The G-test is a non-invasive prenatal analysis for screening fetal chromosomal diseases.
From a maternal blood sample, important information on the health of the fetus is obtained, without compromising the pregnancy in any way.
Thanks to the next generation sequencing technology (Next Generation Sequencing) and the use of specific proprietary calculation algorithms it is possible to sequence the fragments of the DNA present in the maternal plasma to attribute its belonging to a specific chromosome, thus evaluating aneuploidies and chromosomal anomalies structural.
HOW DOES IT WORK
Fetal DNA of maternal blood
During the first weeks of pregnancy, the embryo is fed by a group of cells (trophoblast) that will give rise to the placenta. Some of these cells will "break" naturally and will pour into their mother's bloodstream the DNA contained in them, in the form of fragments, going to make up what is called free fetal DNA.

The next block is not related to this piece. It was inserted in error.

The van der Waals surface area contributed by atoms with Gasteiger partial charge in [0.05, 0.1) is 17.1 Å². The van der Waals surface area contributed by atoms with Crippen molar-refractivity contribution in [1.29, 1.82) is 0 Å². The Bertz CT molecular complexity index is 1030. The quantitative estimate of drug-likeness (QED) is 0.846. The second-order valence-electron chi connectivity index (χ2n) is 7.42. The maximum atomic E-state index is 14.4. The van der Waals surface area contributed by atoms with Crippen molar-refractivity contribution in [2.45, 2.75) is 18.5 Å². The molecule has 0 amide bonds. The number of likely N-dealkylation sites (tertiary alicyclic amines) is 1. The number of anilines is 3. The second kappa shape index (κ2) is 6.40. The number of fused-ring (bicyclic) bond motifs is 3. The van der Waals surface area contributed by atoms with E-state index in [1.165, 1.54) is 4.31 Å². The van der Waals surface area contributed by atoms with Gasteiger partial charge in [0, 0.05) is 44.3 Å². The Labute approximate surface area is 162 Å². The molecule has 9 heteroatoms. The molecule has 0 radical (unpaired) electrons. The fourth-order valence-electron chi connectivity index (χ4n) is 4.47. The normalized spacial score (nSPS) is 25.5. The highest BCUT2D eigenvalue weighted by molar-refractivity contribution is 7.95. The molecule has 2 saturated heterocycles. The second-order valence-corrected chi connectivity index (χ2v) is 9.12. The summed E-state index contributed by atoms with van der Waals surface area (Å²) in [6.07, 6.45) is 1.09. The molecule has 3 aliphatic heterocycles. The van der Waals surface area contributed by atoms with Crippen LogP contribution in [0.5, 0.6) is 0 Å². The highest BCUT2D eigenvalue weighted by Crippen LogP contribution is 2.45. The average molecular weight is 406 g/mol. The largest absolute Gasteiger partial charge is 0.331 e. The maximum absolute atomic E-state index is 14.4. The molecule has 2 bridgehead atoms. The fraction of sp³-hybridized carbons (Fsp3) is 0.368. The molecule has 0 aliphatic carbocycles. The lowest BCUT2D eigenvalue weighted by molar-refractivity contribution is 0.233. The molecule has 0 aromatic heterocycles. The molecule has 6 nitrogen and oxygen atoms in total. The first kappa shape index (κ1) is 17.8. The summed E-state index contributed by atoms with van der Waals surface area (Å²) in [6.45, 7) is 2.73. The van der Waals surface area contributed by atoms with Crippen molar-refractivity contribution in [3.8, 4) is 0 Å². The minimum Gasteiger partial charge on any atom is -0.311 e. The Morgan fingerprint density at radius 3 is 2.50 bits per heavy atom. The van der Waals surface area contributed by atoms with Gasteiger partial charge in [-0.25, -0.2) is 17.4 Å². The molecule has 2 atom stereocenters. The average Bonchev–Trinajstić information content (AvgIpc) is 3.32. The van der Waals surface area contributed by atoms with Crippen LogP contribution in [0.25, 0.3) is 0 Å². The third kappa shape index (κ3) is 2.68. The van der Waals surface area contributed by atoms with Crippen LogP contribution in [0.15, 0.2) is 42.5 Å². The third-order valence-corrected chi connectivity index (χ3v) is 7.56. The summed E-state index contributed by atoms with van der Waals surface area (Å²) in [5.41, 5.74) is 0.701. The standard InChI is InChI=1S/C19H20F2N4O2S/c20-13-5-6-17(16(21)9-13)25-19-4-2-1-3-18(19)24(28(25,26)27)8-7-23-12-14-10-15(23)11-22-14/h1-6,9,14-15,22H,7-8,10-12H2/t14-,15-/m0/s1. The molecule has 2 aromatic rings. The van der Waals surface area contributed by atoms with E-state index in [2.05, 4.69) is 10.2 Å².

What is free fetal DNA
During the first weeks of pregnancy, the embryo is fed by a group of cells (trophoblast) that will give rise to the placenta. Some of these cells will "break" naturally and pour the DNA contained in them into the bloodstream in the form of fragments. These portions of free DNA represent the material that is used by the G-Test
The new generation sequencing (NGS) allows to order all the fragments of free DNA belonging to a specific chromosome and to compare them quantitatively with those normally present in a healthy individual to define the risk (high or low) that the fetus may be affected by chromosomal anomalies object of the test.